Cyber-security and cloud computing boosts tech sector
Investors’ views on the technology sector have turned more positive as businesses move into ‘the cloud’ and our reliability on technology to manage our day-to-day lives increases.
But technology stocks have still been slow to recover from the effect of the dotcom bubble bursting in 2000-02.
On March 10 2000, the Nasdaq – which is commonly used as an indicator of the performance of technology companies – peaked at 5132.52 in intraday trading, closing the day at 5048.62. In the year following, the index saw its value halve before finally hitting the bottom of the bear market on October 10 2002, with a closing value of 865.1.
As at September 14 2012, the Nasdaq stood at 2460.4 – almost half of where it was at its peak in March 2000. However, for those that have timed the market perfectly, this equates to a return of 184.66 per cent since its lows, according to FE Analytics.
Of course, timing the market so precisely is almost impossible, but that isn’t to say that some fund managers in this area haven’t benefited from the recovery in tech since 2002, with many of them looking beyond the typical technology giants and obvious smartphone or social networking themes.
Cloud computing, data management and security, to name but a few, are all areas that have developed at a breakneck – and lucrative – rate.
Jeremy Gleeson, manager of the Axa Framlington Global Technology fund, tells Investment Adviser on page 47 that a common theme in his fund is that of ‘cyber-security’ – an ongoing issue as more people move into the digital age.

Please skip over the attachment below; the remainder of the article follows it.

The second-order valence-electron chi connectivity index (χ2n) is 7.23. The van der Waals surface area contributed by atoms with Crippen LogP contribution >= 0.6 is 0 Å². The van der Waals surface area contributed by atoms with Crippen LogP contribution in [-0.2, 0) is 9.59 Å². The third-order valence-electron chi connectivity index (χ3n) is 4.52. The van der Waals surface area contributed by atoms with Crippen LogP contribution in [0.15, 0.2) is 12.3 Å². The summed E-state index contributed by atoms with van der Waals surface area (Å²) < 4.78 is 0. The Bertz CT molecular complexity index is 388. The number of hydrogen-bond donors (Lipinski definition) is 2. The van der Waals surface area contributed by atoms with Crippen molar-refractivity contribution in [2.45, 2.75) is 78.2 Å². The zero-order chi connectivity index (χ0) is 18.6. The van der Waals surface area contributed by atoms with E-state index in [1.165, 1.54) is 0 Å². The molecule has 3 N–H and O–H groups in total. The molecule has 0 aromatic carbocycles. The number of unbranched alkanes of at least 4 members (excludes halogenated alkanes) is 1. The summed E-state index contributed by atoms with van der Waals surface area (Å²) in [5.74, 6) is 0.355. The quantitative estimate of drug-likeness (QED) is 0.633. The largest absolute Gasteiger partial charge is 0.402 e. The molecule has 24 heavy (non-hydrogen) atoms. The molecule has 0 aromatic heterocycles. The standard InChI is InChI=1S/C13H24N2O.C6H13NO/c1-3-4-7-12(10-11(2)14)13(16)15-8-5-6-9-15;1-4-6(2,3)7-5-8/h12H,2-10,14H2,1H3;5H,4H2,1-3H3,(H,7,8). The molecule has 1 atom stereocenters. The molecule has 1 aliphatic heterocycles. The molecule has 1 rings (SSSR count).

He says: “As more of our assets become digital there is an increasing risk of cyber attacks and cyber terrorism. Protecting assets and networks are becoming increasingly important and companies can’t do much themselves.”
For Conor McCarthy, manager of the MFM Techinvest Technology fund, data management is also a long-term investment theme. He refers to the “absolute deluge of data that is being exponentially created everywhere”, creating opportunities for the likes of Actuate Corporation, a provider of business intelligence, analytics and reporting software to corporates.
Cloud computing – or innovations that enable IT to be used remotely – are a third plank in the latest phase of the tech revolution. Matthew Griffin, managing director and a member of the team managing the BNY Mellon American fund, explains: “Mobility and agility are key concepts in the next phase of computing innovation. More workers will report to virtual offices, with locally installed applications becoming obsolete, and will require sturdy mobile products that can connect to and use any available internet connectivity.
“Being able to extract data effortlessly from ‘cloud’-based applications will be an important component of agility. Even individual users are expected to come to favour online storage over, say, flash drives to access their data.”